Andreas Antonopoulos; Bitcoin 1.0 and The Impact of a Potential Bitcoin Catastrophe

Andreas Antonopoulos, one of the best cryptocurrency experts in the world, believes Satoshi first ran ‘Bitcoind version 0.1’.

When asked, “With all of the years behind it so far, any ideas about what Bitcoin Core 1.0 could possibly look like?”

Antonopoulos replied, “Right now, we are at version 0.17. I don’t know of any plans to move from the sub-version numbering to 1.0 anytime soon. If you think about it, this could be a 130-year currency, an extremely long issuance horizon. This is something that is still being modified heavily, all the time. I think as we see in one of the comments from Colin, releasing a 1.0 this soon could and would be wrongly interpreted by many. I agree with that. I don’t think there is any point in, or see any speculation as to what 1.0 will look like, or when anyone would be confident enough to say, ‘We are past the experimental phase’. “This is in full-blown global production and ready for the world. That would be a very audacious thing to say… when you’re building the next-generation money.”

Briz asked, “Catastrophe! What would happen if all the Bitcoin developers and project maintainers disappeared?”

If something catastrophic happened to key individuals, how would Bitcoin survive?

Antonopoulos added,

“Let’s say that every Bitcoin developer and maintainer with commit access was on the same cruise ship and it blew up or sank with everyone in it – what would happen to Core? Would Bitcoin just march on, but without any new developers? Would it turn into an epic battle of the forks? A gruesome thought, but just curious. If something catastrophic happened to key individuals, how would Bitcoin survive?”

First, if all the Bitcoin developers and maintainers were on the same cruise ship, the more likely thing to kill or harm them would be some kind of gastrointestinal disease, rather than the ship sinking. I would be very strongly questioning their tastes and choices because cruise ships suck. They are floating hotels that make you seasick, give you food poisoning, and you can’t leave.

Did I mention I hate cruise ships? All right, never mind. Let’s go back to the theoretical catastrophe.

Let’s say something happens to a big number of Bitcoin developers. You can also turn this around and ask, why wouldn’t a state actor attack or imprison Bitcoin developers? Coerce them into not contributing anymore or worse? Once you understand how open-source communities work, Bitcoin Core is not the only client out there. There are multiple implementations of the Bitcoin protocol that are interchangeable and compatible.

A C++ implementation called Libbitcoin, for example, which was a project started by Amir Taaki, and continued by some very talented developers today. Bitcoin is a JavaScript / NodeJS implementation of the protocol and full node; multi-threaded, compartmentalized, modular, and with high performance. It was created by Christopher Jeffrey (JJ) and a bunch of other developers who started out at Purse.io. There is BTCd, which is a Go (Golang) implementation.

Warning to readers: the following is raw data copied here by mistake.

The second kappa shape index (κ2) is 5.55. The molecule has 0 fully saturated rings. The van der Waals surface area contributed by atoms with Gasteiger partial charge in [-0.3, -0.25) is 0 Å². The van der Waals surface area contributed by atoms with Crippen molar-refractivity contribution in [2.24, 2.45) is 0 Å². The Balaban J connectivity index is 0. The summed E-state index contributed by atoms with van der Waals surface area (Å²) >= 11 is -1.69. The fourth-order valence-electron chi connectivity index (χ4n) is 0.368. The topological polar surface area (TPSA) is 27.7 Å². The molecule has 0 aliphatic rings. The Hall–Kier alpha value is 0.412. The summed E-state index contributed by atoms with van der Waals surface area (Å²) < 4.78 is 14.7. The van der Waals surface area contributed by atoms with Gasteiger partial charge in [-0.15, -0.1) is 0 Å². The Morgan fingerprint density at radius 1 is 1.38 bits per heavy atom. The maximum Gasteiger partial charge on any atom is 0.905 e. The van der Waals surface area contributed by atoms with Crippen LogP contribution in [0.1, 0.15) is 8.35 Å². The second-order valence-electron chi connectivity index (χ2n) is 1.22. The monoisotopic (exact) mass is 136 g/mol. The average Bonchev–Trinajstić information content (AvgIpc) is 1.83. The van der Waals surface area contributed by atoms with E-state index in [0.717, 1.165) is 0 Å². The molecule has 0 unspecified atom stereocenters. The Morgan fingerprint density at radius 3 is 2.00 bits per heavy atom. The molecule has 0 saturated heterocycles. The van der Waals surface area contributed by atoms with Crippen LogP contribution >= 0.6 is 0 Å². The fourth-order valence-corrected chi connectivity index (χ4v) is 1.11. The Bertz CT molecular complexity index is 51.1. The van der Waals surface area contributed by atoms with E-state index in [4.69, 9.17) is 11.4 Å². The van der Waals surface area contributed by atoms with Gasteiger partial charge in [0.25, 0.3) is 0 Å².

Rather than ‘a battle of the forks’, you would see other clients becoming more prominent if Bitcoin was no longer being developed and maintained in the Bitcoin Core package.

Most likely, rather than ‘a battle of the forks’, I think you would see other clients becoming more prominent if Bitcoin was no longer being developed and maintained in the Bitcoin Core package. Other packages, other implementations of the node software, would become more prominent. Also, realize that we’re talking about a substantial number of developers. There are probably three or four hundred people who contribute at least once a year, from various projects.

Although there are a dozen or so who are very prominent and do a lot of the work, that doesn’t mean other people couldn’t step up. A big catastrophe would create a vacuum, which would be filled by other people stepping up and taking more prominent roles, people who have been learning gradually over the years. Essentially, nothing would happen. The Bitcoin project would continue. There is enough interest. There are enough trained developers, people who could learn very quickly, take a greater role in a project like that and see it as an opportunity to contribute more.

It is quite intimidating when you have all these world-class cryptographers, mathematicians, and developers. You might think, “Oh, my little contribution is going to be laughed at.” Mine certainly has been, and that’s okay. But many talented people lurk in the shadows, anonymous, not necessarily contributing at the moment, but would step up quite quickly. Nothing would happen to the project, which is also why there is entirely no point in coercing or imprisoning any of the developers.

There is no center, no irreplaceable individuals, no central point of failure. This is a recipe, and there are many who can cook this recipe, who can continue to enhance and improve it. You can’t stop a recipe by taking out some of the cooks.

Link to the full original video is here.

Read More: 

  1. Andreas Antonopoulos explains the Bitcoin Cash Hard Fork
  2. Andreas Antonopoulos gives his thoughts on the $5 Wrench problem

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